By Tom Fazzio
Hybrid events are obviously on the uptick this academic year. Adding a remote audience or presenters really opens the possibilities to interact with more people. Sometimes things just work nicely and the event flows well without much additional planning. Other times the possible complexity of a virtual component sneaks up on us. Taking time in advance to think through the needs of all the participants will help mitigate some pitfalls.
Not all rooms are created equal. Get to know your event room. At this point, the Strasser Legacy Room has only built-in audio capability for self-service web conferencing, no video yet. (We are working through an upgrade plan.) The current options for hybrid configuration involve borrowing a web conference cart for smaller groups, or work with ICT (or another vendor) to provide audio/video production staffing.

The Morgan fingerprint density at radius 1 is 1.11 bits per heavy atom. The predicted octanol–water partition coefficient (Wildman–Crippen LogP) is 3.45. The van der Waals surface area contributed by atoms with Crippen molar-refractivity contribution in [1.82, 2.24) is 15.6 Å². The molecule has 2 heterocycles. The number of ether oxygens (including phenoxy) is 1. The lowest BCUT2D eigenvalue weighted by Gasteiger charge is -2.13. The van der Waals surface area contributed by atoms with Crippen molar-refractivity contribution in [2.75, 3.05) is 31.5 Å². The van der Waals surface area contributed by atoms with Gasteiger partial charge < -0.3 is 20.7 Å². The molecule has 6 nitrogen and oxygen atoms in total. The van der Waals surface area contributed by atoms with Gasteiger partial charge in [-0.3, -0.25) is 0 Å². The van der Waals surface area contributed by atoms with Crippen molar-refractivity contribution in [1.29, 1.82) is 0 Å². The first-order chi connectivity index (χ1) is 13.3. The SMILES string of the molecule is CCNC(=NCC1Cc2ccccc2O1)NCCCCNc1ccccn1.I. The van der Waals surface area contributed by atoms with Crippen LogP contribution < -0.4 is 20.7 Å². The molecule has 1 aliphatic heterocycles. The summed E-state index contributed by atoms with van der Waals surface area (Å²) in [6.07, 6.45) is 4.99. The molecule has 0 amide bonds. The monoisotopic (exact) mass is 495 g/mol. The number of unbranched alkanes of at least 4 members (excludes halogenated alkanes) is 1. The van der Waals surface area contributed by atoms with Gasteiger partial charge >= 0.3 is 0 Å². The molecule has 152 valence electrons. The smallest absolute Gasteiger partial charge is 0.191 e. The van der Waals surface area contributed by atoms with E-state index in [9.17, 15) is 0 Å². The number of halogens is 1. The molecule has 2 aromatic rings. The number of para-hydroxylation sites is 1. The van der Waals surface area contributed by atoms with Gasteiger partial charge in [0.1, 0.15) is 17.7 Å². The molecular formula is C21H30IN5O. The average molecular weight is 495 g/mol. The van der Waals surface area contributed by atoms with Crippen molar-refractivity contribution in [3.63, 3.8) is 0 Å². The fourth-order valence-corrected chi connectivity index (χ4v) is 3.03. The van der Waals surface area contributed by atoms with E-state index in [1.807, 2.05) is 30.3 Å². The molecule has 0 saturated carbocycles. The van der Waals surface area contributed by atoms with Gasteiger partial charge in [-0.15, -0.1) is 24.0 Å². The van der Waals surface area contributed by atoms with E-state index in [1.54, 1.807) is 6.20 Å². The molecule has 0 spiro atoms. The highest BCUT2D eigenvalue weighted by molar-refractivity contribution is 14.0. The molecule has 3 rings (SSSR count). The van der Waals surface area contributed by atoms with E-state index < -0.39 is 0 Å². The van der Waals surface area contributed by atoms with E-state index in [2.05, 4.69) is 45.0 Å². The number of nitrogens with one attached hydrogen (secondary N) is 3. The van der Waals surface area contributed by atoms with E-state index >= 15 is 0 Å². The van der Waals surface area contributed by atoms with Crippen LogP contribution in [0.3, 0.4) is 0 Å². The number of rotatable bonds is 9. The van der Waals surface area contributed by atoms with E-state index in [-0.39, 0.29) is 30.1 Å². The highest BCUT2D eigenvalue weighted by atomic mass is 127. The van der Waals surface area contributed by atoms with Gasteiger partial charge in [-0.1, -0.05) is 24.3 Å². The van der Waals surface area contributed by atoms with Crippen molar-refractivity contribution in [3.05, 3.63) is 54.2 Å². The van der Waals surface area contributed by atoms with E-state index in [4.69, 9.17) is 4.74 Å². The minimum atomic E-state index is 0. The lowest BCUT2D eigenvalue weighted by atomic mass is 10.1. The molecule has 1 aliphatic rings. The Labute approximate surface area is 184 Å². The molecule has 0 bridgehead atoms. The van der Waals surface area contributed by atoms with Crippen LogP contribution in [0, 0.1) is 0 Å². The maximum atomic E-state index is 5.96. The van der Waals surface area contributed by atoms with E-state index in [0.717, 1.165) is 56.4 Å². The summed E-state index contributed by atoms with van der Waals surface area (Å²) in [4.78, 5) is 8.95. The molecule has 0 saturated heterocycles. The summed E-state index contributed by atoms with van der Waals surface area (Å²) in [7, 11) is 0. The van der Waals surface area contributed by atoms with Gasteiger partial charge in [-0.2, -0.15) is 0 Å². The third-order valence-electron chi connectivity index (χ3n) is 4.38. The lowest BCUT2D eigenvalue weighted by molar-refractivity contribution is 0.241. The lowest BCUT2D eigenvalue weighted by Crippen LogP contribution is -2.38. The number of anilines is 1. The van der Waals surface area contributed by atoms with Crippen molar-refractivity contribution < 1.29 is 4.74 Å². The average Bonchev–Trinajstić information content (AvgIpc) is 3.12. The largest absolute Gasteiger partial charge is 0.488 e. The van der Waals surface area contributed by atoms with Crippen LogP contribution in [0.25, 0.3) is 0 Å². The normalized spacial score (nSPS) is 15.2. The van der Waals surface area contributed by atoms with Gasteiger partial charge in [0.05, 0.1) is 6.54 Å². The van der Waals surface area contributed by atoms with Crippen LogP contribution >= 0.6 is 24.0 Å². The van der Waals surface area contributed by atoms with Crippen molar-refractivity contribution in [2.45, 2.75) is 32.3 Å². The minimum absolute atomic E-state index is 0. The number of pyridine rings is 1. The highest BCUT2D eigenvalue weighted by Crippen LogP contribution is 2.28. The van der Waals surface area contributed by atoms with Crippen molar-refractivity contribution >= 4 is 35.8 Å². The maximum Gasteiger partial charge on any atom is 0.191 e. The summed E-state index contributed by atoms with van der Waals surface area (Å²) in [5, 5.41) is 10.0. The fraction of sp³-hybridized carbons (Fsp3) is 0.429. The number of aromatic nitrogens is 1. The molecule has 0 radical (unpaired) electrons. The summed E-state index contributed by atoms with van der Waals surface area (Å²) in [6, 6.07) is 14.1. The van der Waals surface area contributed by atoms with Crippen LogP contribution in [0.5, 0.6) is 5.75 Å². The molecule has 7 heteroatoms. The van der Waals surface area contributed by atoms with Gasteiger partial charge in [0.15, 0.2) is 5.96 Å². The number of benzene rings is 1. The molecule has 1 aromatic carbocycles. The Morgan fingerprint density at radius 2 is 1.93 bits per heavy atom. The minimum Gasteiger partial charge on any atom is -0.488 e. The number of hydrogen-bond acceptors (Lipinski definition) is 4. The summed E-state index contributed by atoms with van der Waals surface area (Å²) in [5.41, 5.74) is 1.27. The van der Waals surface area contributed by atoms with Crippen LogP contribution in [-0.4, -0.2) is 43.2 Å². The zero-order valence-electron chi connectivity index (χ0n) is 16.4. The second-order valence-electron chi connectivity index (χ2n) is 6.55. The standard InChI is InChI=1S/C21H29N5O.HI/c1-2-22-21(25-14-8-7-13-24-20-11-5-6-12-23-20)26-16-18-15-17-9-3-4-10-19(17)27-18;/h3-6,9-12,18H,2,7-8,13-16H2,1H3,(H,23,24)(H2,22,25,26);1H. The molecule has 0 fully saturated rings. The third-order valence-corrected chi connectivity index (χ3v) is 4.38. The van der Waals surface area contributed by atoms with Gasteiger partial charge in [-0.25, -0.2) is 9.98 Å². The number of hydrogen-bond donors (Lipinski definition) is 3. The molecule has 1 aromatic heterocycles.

Registrar classrooms are mostly very similar with the equipment they have and how they function. Of course, those rooms are designed primarily for academic classes with a single instructor. These rooms work fine for many hybrid events that resemble a class session. The Maxwell Auditorium functions like a typical hybrid classroom but can obviously accommodate a much larger group. Extra microphones are available from ICT (email MaxwellAV@syr.edu) and LEMP (email email@example.com).
Conference rooms and other captured spaces will offer varied experiences for hybrid events. There is a lot of flexibility with the room layouts and the portable equipment. Use some creativity when thinking about how your local and remote audiences can enjoy your event.
Ask questions. Find out from others how they used a room for a hybrid event. Learn from their experiences, good and less good. You can also reach out to MaxwellAV@syr.edu, especially to plan larger events.